Back-to-school is a momentous occasion for all children, but especially for those who are going to a new school. Each year nearly 18 percent of all Americans move.
Ann Banks, co-author of "Goodbye, House," knows firsthand the challenge of a peripatetic childhood. Born in Florida, she grew up in such places as Virginia, Pennsylvania, Oklahoma, and West Germany as her family followed her Army father.
Although she did not mind moving to new places, entering a new school was sometimes hard. Ms. Banks understands what it's like to enter a classroom where everyone else already has friends and you don't know anybody.
But she survived the uncertainties and usually enjoyed the moves. She points out that many children are not fearful about going to a new home. They are excited about living in a new place and making new friends.
"There is also the powerful fantasy of the fresh start," she says. "If there is a nickname they want to drop, now's the time."
Parents can do a lot to make a move or school transfer happy. Familiarize children with where they are going before they leave their old home, she advises. Point out the location on the map. Get information from encyclopedias and almanacs. Write to the local chamber of commerce for brochures.
Ms. Banks says that a move is a chance to help children realize they are growing up, and parents should emphasize the joy in this. Maybe they'll ride a school bus for the first time. If the move is just across a city, tell the children they will be able to take a bus by themselves to visit old friends. If it is farther, let children make a long-distance phone call to an old friend.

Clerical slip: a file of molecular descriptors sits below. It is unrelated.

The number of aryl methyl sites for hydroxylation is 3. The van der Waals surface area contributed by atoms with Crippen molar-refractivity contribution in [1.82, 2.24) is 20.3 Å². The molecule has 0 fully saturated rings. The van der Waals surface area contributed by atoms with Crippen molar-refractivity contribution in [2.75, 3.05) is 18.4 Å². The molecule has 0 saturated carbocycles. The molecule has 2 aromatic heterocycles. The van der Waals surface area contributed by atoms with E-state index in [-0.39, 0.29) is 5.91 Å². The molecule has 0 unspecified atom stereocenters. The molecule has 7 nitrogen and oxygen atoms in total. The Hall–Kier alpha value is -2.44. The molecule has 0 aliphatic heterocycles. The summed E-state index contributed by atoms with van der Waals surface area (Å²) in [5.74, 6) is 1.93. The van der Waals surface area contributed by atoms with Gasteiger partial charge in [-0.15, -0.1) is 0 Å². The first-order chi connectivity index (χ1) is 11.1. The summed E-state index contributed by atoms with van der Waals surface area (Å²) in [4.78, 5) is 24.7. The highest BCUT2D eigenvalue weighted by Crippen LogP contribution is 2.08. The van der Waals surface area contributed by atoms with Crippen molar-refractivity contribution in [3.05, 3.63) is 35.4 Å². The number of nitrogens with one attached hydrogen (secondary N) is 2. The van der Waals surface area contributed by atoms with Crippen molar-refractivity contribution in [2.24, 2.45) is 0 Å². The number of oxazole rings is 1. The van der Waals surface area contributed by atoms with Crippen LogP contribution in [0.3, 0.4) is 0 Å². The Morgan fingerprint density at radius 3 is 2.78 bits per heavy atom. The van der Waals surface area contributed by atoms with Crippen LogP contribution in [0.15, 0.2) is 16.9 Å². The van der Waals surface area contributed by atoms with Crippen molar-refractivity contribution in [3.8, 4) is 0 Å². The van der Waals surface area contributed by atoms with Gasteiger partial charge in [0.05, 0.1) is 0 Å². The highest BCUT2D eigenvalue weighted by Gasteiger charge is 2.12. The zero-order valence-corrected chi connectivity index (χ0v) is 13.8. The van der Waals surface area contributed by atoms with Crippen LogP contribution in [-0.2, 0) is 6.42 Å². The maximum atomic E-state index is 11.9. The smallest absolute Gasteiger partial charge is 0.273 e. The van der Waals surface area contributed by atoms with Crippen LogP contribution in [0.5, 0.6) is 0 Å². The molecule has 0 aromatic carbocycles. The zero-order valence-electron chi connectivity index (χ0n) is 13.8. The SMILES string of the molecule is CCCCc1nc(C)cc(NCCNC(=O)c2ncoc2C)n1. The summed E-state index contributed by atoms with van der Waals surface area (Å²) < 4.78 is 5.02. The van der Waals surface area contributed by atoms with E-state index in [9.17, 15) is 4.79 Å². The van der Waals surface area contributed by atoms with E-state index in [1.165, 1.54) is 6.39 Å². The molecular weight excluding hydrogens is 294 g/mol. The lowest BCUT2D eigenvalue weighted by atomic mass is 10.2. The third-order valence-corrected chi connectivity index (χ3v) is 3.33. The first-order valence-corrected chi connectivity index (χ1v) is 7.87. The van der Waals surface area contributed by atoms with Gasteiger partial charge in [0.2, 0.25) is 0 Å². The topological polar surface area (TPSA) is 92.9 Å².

"Children may feel they will lose all their old friends," Ms. Banks says.Parents can help children understand that memories are a way to hold on to friends. Take pictures of friends and some of their favorite activities.
When searching for a new school, parents are usually interested in academics. Children may have different concerns.
"Listen to what kids are worried about," the author advises. "They might be very interested in whether there is a school band. They will want to know what kind of clothes they should wear. To kids, these things seem as important as academics."
Write or talk to staff members at the new school to get answers to these questions. During a midyear transfer, find out how far along classes are in each subject.
Ms. Banks also suggests asking for a pen pal from the new school when the move will be long distance.
"He will be an instant friend when the child arrives," she says.
Ron Clawson, principal of the West Gresham Grade School in Greasham, Ore., reports that some parents visit schools before they move into the area. But more often they arrive without any investigation. His staff is ready to help them.
"Our secretaries do a super job," he says. "They help parents and children get familiar with the area. They can even give names of day-care facilities or baby sitters."
After that introduction, Mr. Clawson or a school counselor will take the child on a tour of the school. It helps to see the layout of the school, talk to the teacher, and know what the class is studying. The teacher will also know more about the child for his or her introduction to the class.
"We find a student who can be his buddy the first week," Mr. Clawson says. This system takes on added meaning, because the "buddy" is usually a child who needs some special attention also. Perhaps he is shy in class or has a reputation as a bully.
"With the status of helping the newcomer, this child gets a brand new start also," Clawson says. "We find these children go to newcomers like a magnet."
Ms. Banks tells children to take stock of their own "salability" as friends.
"Kids should review their strengths. We all have little arrows in our quiver."
A child might be good at telling jokes, have an extensive bug collection, or be a great soccer player. Ms. Banks used to bring a buffalo jawbone to show-and-tell whenever she came to a new school.
"It was a fabulous calling card," she recalls. "Who can resist a buffalo jawbone?"